SM UB-154

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For other ships with the same name, see German submarine U-154.
UB 148 at sea 2.jpeg
UB-148 at sea, a u-boat similar to UB-154.
History
German Empire
Name: UB-154
Ordered: 27 June 1917[1]
Builder: AG Vulcan, Hamburg
Cost: 4,301,000 German Papiermark
Yard number: 119
Launched: 7 October 1918[2]
Completed: 14 December 1918[2]
Fate: Surrendered 9 March 1919, broken up.[2]
General characteristics [2]
Class and type: German Type UB III submarine
Displacement:
  • 539 t (530 long tons) surfaced
  • 656 t (646 long tons) submerged
Length: 55.52 m (182 ft 2 in) (o/a)
Beam: 5.80 m (19.0 ft)
Draught: 3.85 m (12 ft 8 in)
Propulsion:
Speed:
  • 13.5 knots (25.0 km/h; 15.5 mph) surfaced
  • 7.5 knots (13.9 km/h; 8.6 mph) submerged
Range:
  • 7,120 nmi (13,190 km; 8,190 mi) at 6 knots (11 km/h; 6.9 mph) surfaced
  • 50 nmi (93 km; 58 mi) at 4 knots (7.4 km/h; 4.6 mph) submerged
Test depth: 50 m (160 ft)
Complement: 3 officers, 31 men[2]
Armament:
Service record
Part of: German Imperial Navy

SM UB-154'[Note 1] was a German Type UB III submarine or U-boat built for the German Imperial Navy (German: Kaiserliche Marine) during World War I. She was never commissioned into the German Imperial Navy but surrendered to France on 9 March 1919 in accordance with the requirements of the Armistice with Germany and broken up at Brest in July 1921.[2]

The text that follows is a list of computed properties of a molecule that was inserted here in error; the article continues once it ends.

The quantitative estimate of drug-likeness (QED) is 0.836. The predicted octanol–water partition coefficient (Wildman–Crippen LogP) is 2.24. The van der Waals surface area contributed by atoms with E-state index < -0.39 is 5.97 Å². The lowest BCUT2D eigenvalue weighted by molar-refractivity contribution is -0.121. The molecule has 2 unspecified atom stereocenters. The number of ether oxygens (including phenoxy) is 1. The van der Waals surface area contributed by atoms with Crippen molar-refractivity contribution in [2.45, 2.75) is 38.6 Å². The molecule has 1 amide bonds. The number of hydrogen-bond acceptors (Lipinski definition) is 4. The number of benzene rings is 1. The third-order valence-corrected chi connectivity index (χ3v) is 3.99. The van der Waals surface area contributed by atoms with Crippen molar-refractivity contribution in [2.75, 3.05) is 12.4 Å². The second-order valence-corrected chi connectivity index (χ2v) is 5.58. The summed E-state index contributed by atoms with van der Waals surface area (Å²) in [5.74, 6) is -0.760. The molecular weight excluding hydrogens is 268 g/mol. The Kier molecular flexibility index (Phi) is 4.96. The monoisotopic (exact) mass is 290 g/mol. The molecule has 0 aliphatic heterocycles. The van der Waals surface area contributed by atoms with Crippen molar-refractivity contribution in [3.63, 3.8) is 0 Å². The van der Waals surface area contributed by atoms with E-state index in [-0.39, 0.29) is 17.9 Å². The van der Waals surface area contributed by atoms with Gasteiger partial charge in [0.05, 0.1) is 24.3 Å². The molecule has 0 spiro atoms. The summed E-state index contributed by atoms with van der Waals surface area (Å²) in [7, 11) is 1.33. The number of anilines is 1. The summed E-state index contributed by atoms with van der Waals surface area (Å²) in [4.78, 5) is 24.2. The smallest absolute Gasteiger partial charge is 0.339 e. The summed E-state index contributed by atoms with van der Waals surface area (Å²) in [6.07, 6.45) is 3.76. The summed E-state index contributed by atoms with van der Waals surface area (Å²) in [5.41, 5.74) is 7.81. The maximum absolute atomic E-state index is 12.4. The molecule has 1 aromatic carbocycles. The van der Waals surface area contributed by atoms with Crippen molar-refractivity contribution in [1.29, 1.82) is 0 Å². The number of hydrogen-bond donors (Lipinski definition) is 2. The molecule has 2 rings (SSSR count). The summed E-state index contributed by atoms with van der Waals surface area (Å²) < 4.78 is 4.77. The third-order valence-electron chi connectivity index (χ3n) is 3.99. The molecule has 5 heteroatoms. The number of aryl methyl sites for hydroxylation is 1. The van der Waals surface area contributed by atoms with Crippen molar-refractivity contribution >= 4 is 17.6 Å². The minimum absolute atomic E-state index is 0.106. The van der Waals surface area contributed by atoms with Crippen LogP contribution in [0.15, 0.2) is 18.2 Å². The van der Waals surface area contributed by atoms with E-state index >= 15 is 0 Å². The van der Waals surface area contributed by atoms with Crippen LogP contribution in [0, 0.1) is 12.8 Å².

Construction[edit]

She was built by AG Vulcan of Hamburg and following just under a year of construction, launched at Hamburg on 7 October 1918. UB-154 carried 10 torpedoes and was armed with a 8.8 cm (3.46 in) deck gun. UB-154 would carry a crew of up to 3 officer and 31 men and had a cruising range of 7,120 nautical miles (13,190 km; 8,190 mi). UB-154 had a displacement of 539 t (530 long tons) while surfaced and 656 t (646 long tons) when submerged. Her engines enabled her to travel at 13.5 knots (25.0 km/h; 15.5 mph) when surfaced and 7.5 knots (13.9 km/h; 8.6 mph) when submerged.


References[edit]

Notes[edit]

  1. ^ "SM" stands for "Seiner Majestät" (English: His Majesty's) and combined with the U for Unterseeboot would be translated as His Majesty's Submarine.

Citations[edit]

  1. ^ Rössler 1979, p. 61.
  2. ^ a b c d e f Gröner 1991, pp. 25-30.

Bibliography[edit]

  • Bendert, Harald (2000). Die UB-Boote der Kaiserlichen Marine, 1914-1918. Einsätze, Erfolge, Schicksal (in German). Hamburg: Verlag E.S. Mittler & Sohn GmbH. ISBN 3-8132-0713-7. 
  • Gröner, Erich; Jung, Dieter; Maass, Martin (1991). U-boats and Mine Warfare Vessels. German Warships 1815–1945. 2. Translated by Thomas, Keith; Magowan, Rachel. London: Conway Maritime Press. ISBN 0-85177-593-4. 
  • Rössler, Eberhard (1979). U-Bootbau bis Ende des 1. Weltkrieges, Konstruktionen für das Ausland und die Jahre 1935 - 1945. Die deutschen U-Boote und ihre Werften (in German). I. Munich: Bernard & Graefe. ISBN 3-7637-5213-7.